Based on the real life story of Aisha Chaudhary, director Shonali Bose paints a bittersweet, weepie pink sky, shading in some facets of unconditional love, tender relations and dealing with death.
Rating – 3 / 5 ⭐⭐⭐
Emotionally difficult, soul-numbing films such as ‘PS I Love You’ and ‘The Fault In Our Stars’, involving a terminal illness and a striking from-the-grave portion, have undoubtedly mastered the ability hit their watchers’ emotional chord, leaving them with equal numbers of tears and smiles while urging them to reevaluate love and life as we know it. Director Shonali Bose pretty much attempts to do the same with her ‘The Sky Is Pink’, except, she turns the intensity up a notch, making this movie slightly too difficult to digest.
Childhood sweethearts Aditi (Priyanka Chopra) and Niren Chaudhary (Farhan Akhtar) fall in love and get married. They have a son Ishaan (Rohit Saraf) and a few years later, give birth to a baby girl Aisha (Zaira Wasim) born with a rare genetic immune defect called SCID. After moving to London for a couple of years and facing the expected middle-class hardships, they succeed in raising £1,20,000 for Aisha’s treatment and eventually, overcome their financial crisis and shift back to their hometown Delhi. What follows is an emotionally traumatic adventure, focusing on family bond, Aditi-Niren’s chemistry, and individual strength as they discover Aisha is suffering from pulmonary fibrosis as a side-effect to her SCID treatment.
The Sky Is Pink lacks a proper structure and rhythm – the films makes use of superfluous flashbacks and flashforwards and inconveniently alters the pace throughout its length. This technique possibly posed as a parallel to real life, which, of course, is erratic and unpredictable. However, not only did this make it tiresome to keep up with Aisha Chaudhary’s storytelling but, to some extent, also ate away from the audience’s attention span, which should have ideally been channeled towards understanding and connecting with the story in its entirety.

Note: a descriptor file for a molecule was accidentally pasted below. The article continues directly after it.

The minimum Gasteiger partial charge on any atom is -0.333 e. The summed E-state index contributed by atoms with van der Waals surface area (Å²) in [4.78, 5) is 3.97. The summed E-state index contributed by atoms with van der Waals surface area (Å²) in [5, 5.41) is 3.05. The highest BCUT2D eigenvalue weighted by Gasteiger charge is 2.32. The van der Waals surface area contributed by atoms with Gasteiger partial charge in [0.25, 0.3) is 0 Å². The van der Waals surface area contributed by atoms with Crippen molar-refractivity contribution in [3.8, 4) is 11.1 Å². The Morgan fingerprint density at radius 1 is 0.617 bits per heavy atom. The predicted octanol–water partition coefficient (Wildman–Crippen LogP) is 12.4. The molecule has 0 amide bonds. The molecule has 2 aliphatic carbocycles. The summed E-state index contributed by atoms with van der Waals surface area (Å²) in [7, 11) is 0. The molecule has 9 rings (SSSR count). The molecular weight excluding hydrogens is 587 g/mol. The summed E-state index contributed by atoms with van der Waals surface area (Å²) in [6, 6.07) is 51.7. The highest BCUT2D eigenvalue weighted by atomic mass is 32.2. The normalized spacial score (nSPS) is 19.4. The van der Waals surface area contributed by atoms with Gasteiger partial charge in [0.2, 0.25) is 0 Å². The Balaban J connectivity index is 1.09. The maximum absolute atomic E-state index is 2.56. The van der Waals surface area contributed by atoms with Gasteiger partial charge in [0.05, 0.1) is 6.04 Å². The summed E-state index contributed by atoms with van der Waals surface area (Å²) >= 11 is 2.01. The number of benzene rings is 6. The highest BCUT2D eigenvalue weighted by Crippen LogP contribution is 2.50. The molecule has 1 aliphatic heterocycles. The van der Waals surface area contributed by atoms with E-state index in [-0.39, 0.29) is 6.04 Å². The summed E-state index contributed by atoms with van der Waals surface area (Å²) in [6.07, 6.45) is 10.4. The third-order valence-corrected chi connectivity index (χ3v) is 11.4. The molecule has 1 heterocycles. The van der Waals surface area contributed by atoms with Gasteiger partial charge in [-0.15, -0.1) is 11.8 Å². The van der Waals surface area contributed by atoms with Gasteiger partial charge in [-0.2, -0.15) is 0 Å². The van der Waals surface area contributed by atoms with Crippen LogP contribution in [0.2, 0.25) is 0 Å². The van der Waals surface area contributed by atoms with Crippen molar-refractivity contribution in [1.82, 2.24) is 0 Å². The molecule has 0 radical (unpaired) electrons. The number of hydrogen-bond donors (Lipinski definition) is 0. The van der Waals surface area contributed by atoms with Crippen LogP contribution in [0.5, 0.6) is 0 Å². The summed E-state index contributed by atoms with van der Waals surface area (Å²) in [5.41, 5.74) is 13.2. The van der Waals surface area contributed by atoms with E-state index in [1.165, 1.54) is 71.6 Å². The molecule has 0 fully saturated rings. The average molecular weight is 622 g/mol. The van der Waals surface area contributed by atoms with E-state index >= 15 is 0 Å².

“ Tumhara sky kissi bhi colour ka ho sakta hai, agar main chaahu ki mera sky pink ho, toh voh pink hi hoga!”
Writer Juhi Chaturvedi definitely has a way with her perfect character development. Her flawless personality sketch combined with Priyanka Chopra’s lethal acting gave the film its heart and soul. Scenes involving Mrs. Chopra Jonas were the ones to absolutely look forward to and served as the most purposeful parts in this 2 hour 15 minute sob-fest. The palpable Priyanka-Farhan chemistry was another winning factor – their respective performances went hand in hand and worked strategically to portray two passionate romantic lovers as well as two brave, composed parents. Might I mention, it was quite refreshing and relatable to watch a film that depicts dealing with difficult situations so vividly and actually attempts to give strength to its audience.
Having said that, Zaira Wasim’s incessant narration was exhausting and would have benefitted with some further editing and pauses. Rohit Saraf, though, was by far the most admirable charming character and has certainly succeeded in creating quite a fan-following for him.
My last words – carefully weaved story that requires too much attention to be watched wholeheartedly. This Shonali Bose directorial definitely deserves a visit to the theatres, but only if you have the patience and strength to smile through your tears.
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